Mind, Body and Sport

Texas A&M Athletics invests in resources to help with the pressures and demands on student-athletes

By Will Johnson ’01

The bases were loaded with two outs in the bottom of the ninth inning, and the Aggie baseball team was trailing West Virginia by three in an elimination game in the 2019 NCAA Morgantown Regional. The season was on the line as junior Bryce Blaum stepped up to the plate.

What must have gone through Blaum’s mind in that moment?

That’s where Dr. Ryan Pittsinger comes in. As Texas A&M’s Director of Counseling and Sports Psychology, Pittsinger helps Aggie student-athletes succeed with the mental aspect of the game.

“That pressure is there,” he said. “It’s not going anywhere.”

The magnitude of the situation could have easily swirled through Blaum’s head. However, that likely would have made it more difficult to be successful. Pittsinger offers a different mindset.

“We’ve been very intentional about lowering the stigma of mental health. The coaches want their student-athletes coming to talk to us.”

Dr. Ryan Pittsinger

If you are interested in making a gift to support the mental health resources for Aggie student-athletes, contact the Major Gifts office at 979-260-7595.

“Slow it down,” he said. “Get into your routine. See the ball. Hit the ball. That’s all the moment is.”

Simplicity wins, and Blaum won big. With a 3-2 count against the Mountaineers’ closer, Blaum belted a walk-off grand slam over the left-center field wall giving A&M a miraculous 11-10 victory.

If an athlete wants to be a hero, keep doing ordinary things well.

This is a phrase Jimbo Fisher orates to A&M football players on a regular basis. He often uses the “psychological disposition” expression, too. Pittsinger knows he’s working with someone different in the Aggies’ head football coach.

“He is so far ahead of his time,” said Pittsinger, who has a PhD in Counseling Psychology from the University of Iowa. “I learn from him. He is so good about staying in the moment. If you make a mistake, process it and move on. If you make a great play, process it and move on.”

This season, the Aggie football team relied heavily on youth. That included significant contributions on offense from true freshmen Isaiah Spiller at running back and Jalen Wydermyer at tight end. The talented newcomers were asked to compete at a high level in front of more than 100,000 at Kyle Field, and millions on television.

“Then it’s the thousands of keyboard coaches out there,” added Pittsinger. “The pressure is amazing.”

No matter the sport, it’s the newcomer to A&M who typically goes through the most significant transition, therefore bringing with them the biggest potential for stress and frustration.

“What we do is talk about it and then walk out there, together, with no one in there,” Pittsinger said.

He knows fear of failure can be a young student-athlete’s greatest downfall.

“What are you afraid of?” he might ask a freshman football player inside an empty Kyle Field.

Their fears come pouring out. It’s a rare opportunity for them to feel that. Pittsinger isn’t trying to rid them of the nervousness. He’s trying to teach them excellence can live in the same space by making sure preparation and technique are placed above pressure and tension.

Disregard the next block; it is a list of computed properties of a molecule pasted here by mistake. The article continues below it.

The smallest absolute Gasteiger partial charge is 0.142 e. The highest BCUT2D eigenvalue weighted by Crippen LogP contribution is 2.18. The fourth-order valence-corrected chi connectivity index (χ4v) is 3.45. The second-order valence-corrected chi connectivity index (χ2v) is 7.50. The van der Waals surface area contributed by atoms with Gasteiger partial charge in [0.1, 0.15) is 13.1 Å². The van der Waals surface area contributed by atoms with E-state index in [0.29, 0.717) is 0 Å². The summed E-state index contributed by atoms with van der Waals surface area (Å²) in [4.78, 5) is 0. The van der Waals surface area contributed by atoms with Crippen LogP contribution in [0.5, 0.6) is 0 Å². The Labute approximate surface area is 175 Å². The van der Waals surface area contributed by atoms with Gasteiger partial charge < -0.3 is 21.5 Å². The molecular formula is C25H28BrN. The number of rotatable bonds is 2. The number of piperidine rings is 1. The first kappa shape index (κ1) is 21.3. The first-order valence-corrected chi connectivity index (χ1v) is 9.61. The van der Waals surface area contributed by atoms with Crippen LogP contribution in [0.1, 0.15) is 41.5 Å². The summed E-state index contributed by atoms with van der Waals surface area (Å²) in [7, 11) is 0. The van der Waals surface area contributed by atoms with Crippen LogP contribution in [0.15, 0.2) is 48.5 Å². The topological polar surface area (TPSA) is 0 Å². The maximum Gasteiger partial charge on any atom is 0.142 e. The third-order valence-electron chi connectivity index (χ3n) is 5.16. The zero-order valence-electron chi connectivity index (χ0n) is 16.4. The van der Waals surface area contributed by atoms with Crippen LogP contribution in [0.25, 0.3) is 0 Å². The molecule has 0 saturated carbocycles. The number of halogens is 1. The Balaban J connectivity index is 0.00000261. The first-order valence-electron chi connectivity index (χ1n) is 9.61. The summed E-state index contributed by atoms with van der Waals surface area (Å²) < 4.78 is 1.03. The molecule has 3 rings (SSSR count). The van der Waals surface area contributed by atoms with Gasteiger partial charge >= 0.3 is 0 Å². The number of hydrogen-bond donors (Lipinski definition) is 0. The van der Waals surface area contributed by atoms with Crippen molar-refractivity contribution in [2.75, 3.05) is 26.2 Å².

“Go out there and notice what you’re nervous about,” Pittsinger reminds student-athletes. “Take a couple deep breaths, and focus on the one technical thing you need to focus on to do your job. You have to plant your foot? Perfect. That’s the job.

“You’re nervous about dropping the ball? Okay, I’m going to hold that right here (Pittsinger clutches his left hand as if to hold those nerves in place). Acknowledge it, and then bring the mind right back to seeing the ball, and my hands.”

The pressure doesn’t leave, but the mind finds a better way to be successful. Thinking of the magnitude of the moment rarely wins, but relying on training and the process often does.

Sports psychology walks hand and hand with the mental health aspect of collegiate athletics. Student-athletes must adjust to strenuous schedules to better prepare themselves to compete in pressure-packed situations. Then there’s the academic demands of one of the most prestigious universities in the country.

In most cases, the term “mental health” has a stigma attached to it. It suggests a problem exists with an individual.

Pittsinger says that couldn’t be further from the truth. He is at A&M for the betterment of the Aggie student-athletes. Most of what he sees are good, young adults, trying to find a better way to reach their dreams, and represent A&M well at the same time.

“We’ve been very intentional about lowering the stigma of mental health,” Pittsinger said. “The coaches want their student-athletes coming to talk to us.”

Pittsinger feels today’s student-athlete can get caught up in being “perfect.” It’s part of their drive and determination. It’s not a “problem,” but Pittsinger wants them to be careful about what they are striving for.

“We talk a lot about perfection,” he said. “It doesn’t exist, but excellence does.”

That’s why Pittsinger and fellow psychologist Dr. Lauren Craig are at A&M, and why Aggie Athletics has made the commitment to supporting sports psychology and mental health.

“I would never be able to do my job if it wasn’t for their support,” Pittsinger said. “It’s from the top down. Ross Bjork and the administration have supported us from a financial standpoint. The message has been very loud and clear that mental health and sports psychology are a priority.”

Pittsinger is here to teach student-athletes that there’s a better way. While at A&M and beyond, sports and life will bring pressure. They’ll face these moments in their futures, and they’ll be wise to remember Pittsinger’s words when they do.

Slow it down. Get into your routine. That’s all the moment is.

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